Salman Rushdie’s new novel is the latest instalment of what might be called his American sequence, inaugurated 20 years ago, with The Ground Beneath Her Feet. That book, for all its jittery riffs, was recognisably the work of the author of Midnight’s Children and Shame. But the new direction soon revealed its vices, in Fury (2001) and Shalimar the Clown (2005), and has since culminated, or so one hopes, in a trio of crass, overstuffed, would-be satirical portraits of curdled plenty, drawing on ancient and early-modern texts, and published every other summer. Two Years Eight Months and Twenty-Eight Nights (after the Arabian Nights), from 2015, was followed by The Golden House (Apuleius’s The Golden Ass). Now we have the draining Quichotte, which has been granted a place – for reasons the judges may yet be required to explain – on this year’s Booker longlist.
Rushdie has turned to Cervantes’s novel for inspiration at a time when public life has itself become “quixotic” – in love with crazy schemes, out of touch with reason. Or as a minor mouthpiece character puts it, the “surreal, and even the absurd, now potentially offer the most accurate descriptors of real life”. In this so-called “Age of Anything-Can-Happen”, Ismail Smile, also known as Quichotte, an ageing salesman for a Big Pharma company addled by too much TV, decides to track down an Indian-American superstar, Salma R, and persuade her that she is his soulmate. Quichotte is joined on this quest by a young man called Sancho, who materialises from nowhere, declares himself Quichotte’s son (or at least his “parthenogenetic offspring”), and begins noting the startling excesses and contradictions of modern America.
Quichotte, the reader learns with some relief, is really a character in a book – the creation of an ageing thriller writer, DuChamp, also known as Brother, who shares many of Quichotte’s biographical particulars and has personal reasons for turning from espionage towards a story of American racial animus, fathers and sons, opioids, celebrity, fantasy and loneliness.
But Rushdie’s decision to frame his Cervantes homage as a fiction by no means resolves the problems established in the early chapters. The Brother passages do not afford, as they might, a richly illuminating and paradoxical vision of the creative temperament. It’s more a case of like for like – and, for the reader, of two defective novels in one – with almost every detail in the manuscript having a counterpart in Brother’s experience. At one point, we’re simply told that he was “wiping out everything he had invented to go along with the erasure of everything that mattered in his real life”. And the shift from the work of Rushdie’s mediocre novelist character to the novel proper never seems as stark as it should. Is the line “A city was a door, and it was either open or shut” taken from one of Brother’s “modestly (un)successful spy fictions”, a notably worse or more embarrassing bit of prose than Rushdie’s chapter opening “England is another country. They do things differently there”?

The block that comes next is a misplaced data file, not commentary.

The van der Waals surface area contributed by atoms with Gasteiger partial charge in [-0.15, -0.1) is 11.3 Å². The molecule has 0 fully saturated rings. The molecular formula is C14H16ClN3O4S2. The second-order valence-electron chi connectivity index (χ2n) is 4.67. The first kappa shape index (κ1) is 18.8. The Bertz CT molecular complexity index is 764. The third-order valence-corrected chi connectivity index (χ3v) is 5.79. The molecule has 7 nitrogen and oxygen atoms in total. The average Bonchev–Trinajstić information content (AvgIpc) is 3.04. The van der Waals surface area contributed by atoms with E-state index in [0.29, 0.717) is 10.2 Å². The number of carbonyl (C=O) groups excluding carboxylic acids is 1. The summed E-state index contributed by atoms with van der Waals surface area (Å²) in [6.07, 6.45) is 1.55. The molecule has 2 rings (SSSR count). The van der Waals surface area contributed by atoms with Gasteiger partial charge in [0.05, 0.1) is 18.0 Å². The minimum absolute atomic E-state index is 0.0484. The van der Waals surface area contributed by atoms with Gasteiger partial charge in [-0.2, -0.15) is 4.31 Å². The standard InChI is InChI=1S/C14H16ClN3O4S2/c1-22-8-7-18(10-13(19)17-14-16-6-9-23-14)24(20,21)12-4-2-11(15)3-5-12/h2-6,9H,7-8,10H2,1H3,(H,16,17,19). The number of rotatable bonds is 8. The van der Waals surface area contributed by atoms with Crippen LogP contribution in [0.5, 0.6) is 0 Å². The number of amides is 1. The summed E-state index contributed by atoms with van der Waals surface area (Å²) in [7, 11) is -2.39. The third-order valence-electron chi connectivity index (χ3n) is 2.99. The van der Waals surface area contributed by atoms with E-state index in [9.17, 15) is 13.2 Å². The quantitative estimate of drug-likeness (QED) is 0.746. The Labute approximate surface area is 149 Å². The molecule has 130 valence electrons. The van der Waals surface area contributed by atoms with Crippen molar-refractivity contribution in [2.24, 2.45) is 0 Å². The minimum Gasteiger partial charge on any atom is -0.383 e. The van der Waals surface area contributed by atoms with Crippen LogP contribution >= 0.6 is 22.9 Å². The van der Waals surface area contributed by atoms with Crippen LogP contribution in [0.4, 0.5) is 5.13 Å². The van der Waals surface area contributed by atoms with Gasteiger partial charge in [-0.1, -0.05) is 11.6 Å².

Even within Brother’s world reality takes quirky Rushdie-wrought forms. When Brother travels to London to visit his sister, Sister, a famous human rights lawyer – and the model for Salma R – he notices a restaurant called Sancho. A succession of Japanese characters are all given names associated with the relatively few works of Japanese literature and culture that have commanded recognition in the West.
We half expect the appearance of another Russian doll and the revelation that the Quichotte we hold in our hands, as well as the “Quichotte” that Brother is writing, is the work of a novelist who has lost his way. But no: it turns out we’re simply stuck with an author prone to lapses in tact and taste, and a lack of respect for the reader’s time or powers of concentration. (As late as page 145, we’re told that, “Quichotte was too lost in the deranged logic of his private universe of antiquated words, mystical thoughts, and TV addictions to be able to function properly, or even grasp what was really going on in the actually existing world around him.”)
Like his hero Thomas Pynchon, Rushdie is offering his own sensibility and, more broadly, “the picaresque tradition” as the cure to the ills he diagnoses. Where Pynchon is the pun-loving anti-utilitarian confronting war machines and corporate greed, Rushdie is the cold-eyed rationalist who views levity as the greatest product of seeing things as they truly are. Yet turn to any page and one finds not real wit or warmth but frail reflections on late-capitalist detritus – on brand names (“what was Victoria’s secret, anyway?”), on West Coast fitness obsession (“going to the gym as everyone in California was obliged to do by the state’s unwritten laws”), on marketing hyperbole (“the biggest thing since the last biggest thing”).
Creative freedom translates simply as a lack of rigour – a refusal to select or choose. If Rushdie wishes to promote the novelistic spirit as the last outpost of Enlightenment sanity and clarity, and to do for “our time” what Cervantes did for the late 16th century – which is how Brother phrases his own ambition – he needs to do considerably better than this.
Jonathan Cape, 416pp, £20
This article appears in the 28 Aug 2019 issue of the New Statesman, The long shadow of Hitler